This section is a part of the article ‘Risky Geopolitical Game: Washington Plays ‘Tibet Roulette’ with China’, which is originally published by The Centre for Globalisation Research, Canada. (see here)The author is F. William Engdahls, an economist and writer. In this section, Mr. Engdahl highlights the relation between Dalai Lama and Gestapo chief Heinrich Himmler, Heinrich Harrer, and Augusto Pinochet, the dictator of Chile. Here is the article:
Dalai Lama’s odd friends
In the West the image of the Dalai Lama has been so much promoted that in many circles he is deemed almost a God. While the spiritual life of the Dalai Lama is not our focus, it is relevant to note briefly the circles he has chosen to travel in most of his life.
The Dalai Lama travels in what can only be called rather conservative political circles. What is generally forgotten today is that during the 1930’s the Nazis including Gestapo chief Heinrich Himmler and other top Nazi Party leaders regarded Tibet as the holy site of the survivors of the lost Atlantis, and the origin of the “Nordic pure race.”
When he was 11 and already designated Dalai Lama, he was befriended by Heinrich Harrer, a Nazi Party member and officer of Heinrich Himmler’s feared SS. Far from the innocent image of him in the popular Hollywood film with Brad Pitt, Harrer was an elite SS member at the time he met the 11 year old Dalai Lama and became his tutor in “the world outside Tibet.” While only the Dalai Lama knows the contents of Harrer’s private lessons, the two remained friends until Harrer died a ripe 93 in 2006.1
That sole friendship, of course, does not define a person’s character, but it is interesting in the context of later friends. In April 1999, along with Margaret Thatcher, and former Beijing Ambassador, CIA Director and President, George H.W. Bush, the Dalai Lama demanded the British government release Augusto Pinochet, the former fascist dictator of Chile and a longtime CIA client who was visiting England. The Dalai Lama urged that Pinochet not be forced to go to Spain where he was wanted to stand trial for crimes against humanity. The Dalai Lama had close ties to Miguel Serrano2, head of Chile’s National Socialist Party, a proponent of something called esoteric Hitlerism. 3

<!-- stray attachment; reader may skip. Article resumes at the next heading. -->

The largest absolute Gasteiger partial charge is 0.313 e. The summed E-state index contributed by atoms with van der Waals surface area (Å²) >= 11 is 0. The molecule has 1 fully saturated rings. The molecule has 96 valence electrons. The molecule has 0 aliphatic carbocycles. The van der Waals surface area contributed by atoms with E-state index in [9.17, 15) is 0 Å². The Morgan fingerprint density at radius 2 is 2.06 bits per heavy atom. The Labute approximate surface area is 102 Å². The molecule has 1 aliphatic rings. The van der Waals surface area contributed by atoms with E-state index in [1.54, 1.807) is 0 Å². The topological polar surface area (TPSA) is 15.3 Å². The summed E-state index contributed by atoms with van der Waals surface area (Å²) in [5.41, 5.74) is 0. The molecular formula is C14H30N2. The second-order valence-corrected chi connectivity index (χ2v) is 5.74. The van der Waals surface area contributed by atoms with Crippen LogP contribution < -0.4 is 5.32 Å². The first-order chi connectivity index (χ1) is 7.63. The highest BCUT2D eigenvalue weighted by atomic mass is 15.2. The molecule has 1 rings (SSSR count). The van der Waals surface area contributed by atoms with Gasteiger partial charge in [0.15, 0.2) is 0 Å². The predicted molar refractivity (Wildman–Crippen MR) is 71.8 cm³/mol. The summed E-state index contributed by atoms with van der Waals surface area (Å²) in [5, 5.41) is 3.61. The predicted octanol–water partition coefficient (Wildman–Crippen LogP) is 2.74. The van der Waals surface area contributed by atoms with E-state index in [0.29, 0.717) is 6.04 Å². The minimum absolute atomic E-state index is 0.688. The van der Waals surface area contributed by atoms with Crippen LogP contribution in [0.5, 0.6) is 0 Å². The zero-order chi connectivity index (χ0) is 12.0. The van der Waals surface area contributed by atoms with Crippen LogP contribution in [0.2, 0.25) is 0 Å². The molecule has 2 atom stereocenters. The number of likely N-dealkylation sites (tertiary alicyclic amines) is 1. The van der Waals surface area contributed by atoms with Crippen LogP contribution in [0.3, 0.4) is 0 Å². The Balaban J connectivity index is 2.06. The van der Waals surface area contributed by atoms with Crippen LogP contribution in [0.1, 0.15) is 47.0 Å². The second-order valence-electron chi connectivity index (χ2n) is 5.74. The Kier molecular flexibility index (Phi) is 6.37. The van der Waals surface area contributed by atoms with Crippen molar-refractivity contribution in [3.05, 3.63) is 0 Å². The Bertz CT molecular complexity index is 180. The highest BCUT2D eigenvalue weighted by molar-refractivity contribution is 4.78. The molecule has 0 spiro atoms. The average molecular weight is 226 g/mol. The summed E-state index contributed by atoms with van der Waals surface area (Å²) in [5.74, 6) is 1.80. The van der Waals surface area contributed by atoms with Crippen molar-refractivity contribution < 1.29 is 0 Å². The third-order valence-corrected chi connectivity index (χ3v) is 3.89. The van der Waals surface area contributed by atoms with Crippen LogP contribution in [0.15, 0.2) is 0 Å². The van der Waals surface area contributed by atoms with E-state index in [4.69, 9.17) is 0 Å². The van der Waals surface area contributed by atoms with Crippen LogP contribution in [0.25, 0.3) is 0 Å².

Leaving aside at this point the claim of the Dalai Lama to divinity, what is indisputable is that he has been surrounded and financed in significant part, since his flight into Indian exile in 1959, by various US and Western intelligence services and their gaggle of NGOs. It is the agenda of the Washington friends of the Dalai Lama that is relevant here.
Of course, pictures are more powerful evidence:
As a American, have you ever been to Tibet? Do you really know people’s life in Tibet? Have you ever heard the tyranny of Dalai Lama? For most of American people, they are being brainwashed by some media which are controlled by some special interests. Your blindly support Dalai Lama, will never ever improve the human rights of Tibetans, will never ever improve your life, but will definitely help some politicians to achieve their political goals. Being brainwashed, is strongly against the fundamental idea of independent thinking and ultimately against individualism which is cherished by American people.